Title:
Amorphous and nanocrystalline glass-coated articles
Kind Code:
A1


Abstract:
A drawn glass-coated metallic member has a thermal contraction coefficient differential such that the thermal contraction coefficient of the glass is less than that of the metallic member. The thermal contraction coefficient differential is maintained within a predetermined range during drawing. The glass is placed under residual compression, interfacial bonding between said glass and said wire is substantially uniform, and surface cracking and bond breaks between metal and glass are substantially prevented. A dynamic balance is maintained between the surface tension of the molten alloy and the resistance to high temperature deformation by the glass vessel in which it is contained, enabling the production of glass-coated amorphous or nanocrystalline alloy members having predefined cross-sectional shapes.



Inventors:
Liebermann, Howard H. (Succasunna, NJ, US)
Lacourse, William C. (Alfred, NY, US)
Application Number:
10/881760
Publication Date:
01/06/2005
Filing Date:
06/30/2004
Assignee:
LIEBERMANN HOWARD H.
LACOURSE WILLIAM C.
Primary Class:
Other Classes:
428/433, 428/379
International Classes:
B32B15/02; B32B15/04; C03B37/026; H01F1/01; C03C; (IPC1-7): B32B15/04; H01F1/01
View Patent Images:



Primary Examiner:
XU, LING X
Attorney, Agent or Firm:
ERNEST D. BUFF (BEDMINSTER, NJ, US)
Claims:
1. In an article having a glass-coated metallic alloy core, the improvement wherein: a. said glass and said metallic alloy core have a thermal contraction coefficient differential, said thermal contraction coefficient of said glass being less than that of said metallic alloy core; and b. said thermal contraction coefficient differential has a predetermined value such that said glass is placed under residual compression, interfacial bonding between said glass and said wire is substantially uniform, and surface cracking and bond breaks between metal and glass are substantially prevented.

2. An article as recited by claim 1, in which said metallic alloy core is magnetic.

3. An article as recited by claim 2, in which said metallic alloy core is amorphous.

4. An article as recited by claim 3, in which said metallic alloy core has positive saturation magnetostriction ranging from about 1 to 40 ppm.

5. An article as recited by claim 3, in which said metallic alloy core has positive saturation magnetostriction ranging from about 11 to 40 ppm.

6. An article as recited by claim 3, in which said metallic alloy core has positive saturation magnetostriction ranging from about 20 to 40 ppm.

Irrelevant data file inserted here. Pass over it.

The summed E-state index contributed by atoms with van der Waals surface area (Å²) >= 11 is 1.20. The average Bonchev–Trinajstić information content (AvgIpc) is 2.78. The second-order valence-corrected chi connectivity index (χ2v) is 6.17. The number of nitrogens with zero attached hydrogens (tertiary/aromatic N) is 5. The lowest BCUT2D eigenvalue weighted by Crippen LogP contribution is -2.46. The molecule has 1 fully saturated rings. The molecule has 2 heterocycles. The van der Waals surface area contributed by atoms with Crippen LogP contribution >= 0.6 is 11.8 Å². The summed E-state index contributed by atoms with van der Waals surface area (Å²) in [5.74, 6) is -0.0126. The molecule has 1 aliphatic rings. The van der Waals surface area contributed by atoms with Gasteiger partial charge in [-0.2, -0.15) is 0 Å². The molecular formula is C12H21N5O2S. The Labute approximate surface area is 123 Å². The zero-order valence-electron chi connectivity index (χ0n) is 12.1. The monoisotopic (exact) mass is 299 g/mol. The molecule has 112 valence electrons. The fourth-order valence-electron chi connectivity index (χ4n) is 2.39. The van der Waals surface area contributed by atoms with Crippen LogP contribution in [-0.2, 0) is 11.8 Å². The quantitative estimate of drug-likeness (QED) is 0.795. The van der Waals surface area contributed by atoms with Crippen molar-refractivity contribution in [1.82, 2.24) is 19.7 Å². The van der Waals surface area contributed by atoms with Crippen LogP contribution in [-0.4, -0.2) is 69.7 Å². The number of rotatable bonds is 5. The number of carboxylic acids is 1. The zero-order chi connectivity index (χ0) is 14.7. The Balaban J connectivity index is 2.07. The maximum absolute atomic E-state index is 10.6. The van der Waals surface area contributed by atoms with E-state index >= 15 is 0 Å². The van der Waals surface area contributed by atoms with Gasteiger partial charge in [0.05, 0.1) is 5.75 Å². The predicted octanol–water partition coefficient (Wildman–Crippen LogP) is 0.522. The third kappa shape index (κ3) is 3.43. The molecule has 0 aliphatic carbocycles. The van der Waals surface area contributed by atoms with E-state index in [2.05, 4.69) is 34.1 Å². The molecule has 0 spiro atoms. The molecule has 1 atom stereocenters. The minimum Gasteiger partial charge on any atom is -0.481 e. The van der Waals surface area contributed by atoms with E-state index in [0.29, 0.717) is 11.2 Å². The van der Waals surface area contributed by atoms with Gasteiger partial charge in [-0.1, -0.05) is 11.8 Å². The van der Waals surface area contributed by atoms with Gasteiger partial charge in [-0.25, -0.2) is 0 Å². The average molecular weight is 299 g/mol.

7. An article as recited by claim 3, in which said metallic alloy core has negative saturation magnetostriction ranging from about −1 to −30 ppm.

8. An article as recited by claim 3, in which said metallic alloy core has negative saturation magnetostriction ranging from about −1 to −10 ppm.

9. An article as recited by claim 3, in which said metallic alloy core has negative saturation magnetostriction ranging from about −1 to −5 ppm.

10. An article as recited by claim 1, in which said metallic alloy core is nanocrystalline.

11. An article as recited by claim 10, in which said metallic alloy core is magnetic.

12. An article as recited by claim 10, in which said metallic alloy core has positive saturation magnetostriction ranging from about 1 to 40 ppm.

13. An article as recited by claim 10, in which said metallic alloy core has positive saturation magnetostriction ranging from about 11 to 40 ppm.

14. An article as recited by claim 10, in which said metallic alloy core has positive saturation magnetostriction ranging from about 20 to 40 ppm.

15. An article as recited by claim 10, in which said metallic alloy core has negative saturation magnetostriction ranging from about −1 to −30 ppm.

16. An article as recited by claim 10, in which said metallic alloy core has negative saturation magnetostriction ranging from about −1 to −10 ppm.

17. An article as recited by claim 10, in which said metallic alloy core has negative saturation magnetostriction ranging from about −1 to −5 ppm.

18. A method for producing a glass-coated article having circular cross-section and a metallic alloy core, comprising the steps of: a. forming a melt of said metallic alloy in a hollow glass preform having circular cross-section; b. drawing said glass preform to entrain and rapidly solidify molten alloy while simultaneously providing a glass coating; and c. placing said glass coating under residual compression during said drawing step, so that interfacial bonding between said glass and said metallic alloy core is substantially uniform and surface cracking and bond breaks between the metallic alloy and glass are substantially prevented.